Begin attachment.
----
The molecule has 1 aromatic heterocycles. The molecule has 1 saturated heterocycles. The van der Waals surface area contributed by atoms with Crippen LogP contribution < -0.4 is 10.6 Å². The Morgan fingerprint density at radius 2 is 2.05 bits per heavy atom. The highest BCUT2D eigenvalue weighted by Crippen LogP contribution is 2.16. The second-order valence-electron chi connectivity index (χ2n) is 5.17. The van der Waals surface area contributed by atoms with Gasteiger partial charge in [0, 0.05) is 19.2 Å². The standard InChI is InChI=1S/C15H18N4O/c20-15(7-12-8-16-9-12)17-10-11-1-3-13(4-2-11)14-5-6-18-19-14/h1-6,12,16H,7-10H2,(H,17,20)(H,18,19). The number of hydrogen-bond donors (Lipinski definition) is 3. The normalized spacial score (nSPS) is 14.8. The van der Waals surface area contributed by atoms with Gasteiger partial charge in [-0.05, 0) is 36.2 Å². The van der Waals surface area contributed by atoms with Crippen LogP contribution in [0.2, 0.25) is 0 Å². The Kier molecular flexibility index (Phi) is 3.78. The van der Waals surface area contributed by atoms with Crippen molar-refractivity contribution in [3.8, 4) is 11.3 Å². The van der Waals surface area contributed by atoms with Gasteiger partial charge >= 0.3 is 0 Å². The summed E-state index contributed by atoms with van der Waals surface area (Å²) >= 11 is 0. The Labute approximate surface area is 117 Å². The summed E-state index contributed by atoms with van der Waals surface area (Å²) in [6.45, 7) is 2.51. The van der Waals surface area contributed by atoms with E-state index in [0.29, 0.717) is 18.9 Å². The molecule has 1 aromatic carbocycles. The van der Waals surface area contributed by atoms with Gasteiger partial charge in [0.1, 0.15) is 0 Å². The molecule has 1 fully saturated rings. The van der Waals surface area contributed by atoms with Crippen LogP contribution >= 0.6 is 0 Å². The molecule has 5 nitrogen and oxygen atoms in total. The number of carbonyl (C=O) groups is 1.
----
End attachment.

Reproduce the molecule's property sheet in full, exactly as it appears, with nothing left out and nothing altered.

The molecule has 1 aromatic heterocycles. The molecule has 1 saturated heterocycles. The van der Waals surface area contributed by atoms with Crippen LogP contribution < -0.4 is 10.6 Å². The Morgan fingerprint density at radius 2 is 2.05 bits per heavy atom. The highest BCUT2D eigenvalue weighted by Crippen LogP contribution is 2.16. The second-order valence-electron chi connectivity index (χ2n) is 5.17. The van der Waals surface area contributed by atoms with Gasteiger partial charge in [0, 0.05) is 19.2 Å². The standard InChI is InChI=1S/C15H18N4O/c20-15(7-12-8-16-9-12)17-10-11-1-3-13(4-2-11)14-5-6-18-19-14/h1-6,12,16H,7-10H2,(H,17,20)(H,18,19). The number of hydrogen-bond donors (Lipinski definition) is 3. The normalized spacial score (nSPS) is 14.8. The van der Waals surface area contributed by atoms with Gasteiger partial charge in [-0.05, 0) is 36.2 Å². The van der Waals surface area contributed by atoms with Crippen LogP contribution in [0.2, 0.25) is 0 Å². The Kier molecular flexibility index (Phi) is 3.78. The van der Waals surface area contributed by atoms with Crippen molar-refractivity contribution in [3.8, 4) is 11.3 Å². The van der Waals surface area contributed by atoms with Gasteiger partial charge >= 0.3 is 0 Å². The summed E-state index contributed by atoms with van der Waals surface area (Å²) >= 11 is 0. The Labute approximate surface area is 117 Å². The summed E-state index contributed by atoms with van der Waals surface area (Å²) in [6.45, 7) is 2.51. The van der Waals surface area contributed by atoms with E-state index in [0.29, 0.717) is 18.9 Å². The molecule has 1 aromatic carbocycles. The van der Waals surface area contributed by atoms with Gasteiger partial charge in [0.1, 0.15) is 0 Å². The molecule has 1 fully saturated rings. The van der Waals surface area contributed by atoms with Crippen LogP contribution >= 0.6 is 0 Å². The molecule has 5 nitrogen and oxygen atoms in total. The number of carbonyl (C=O) groups is 1.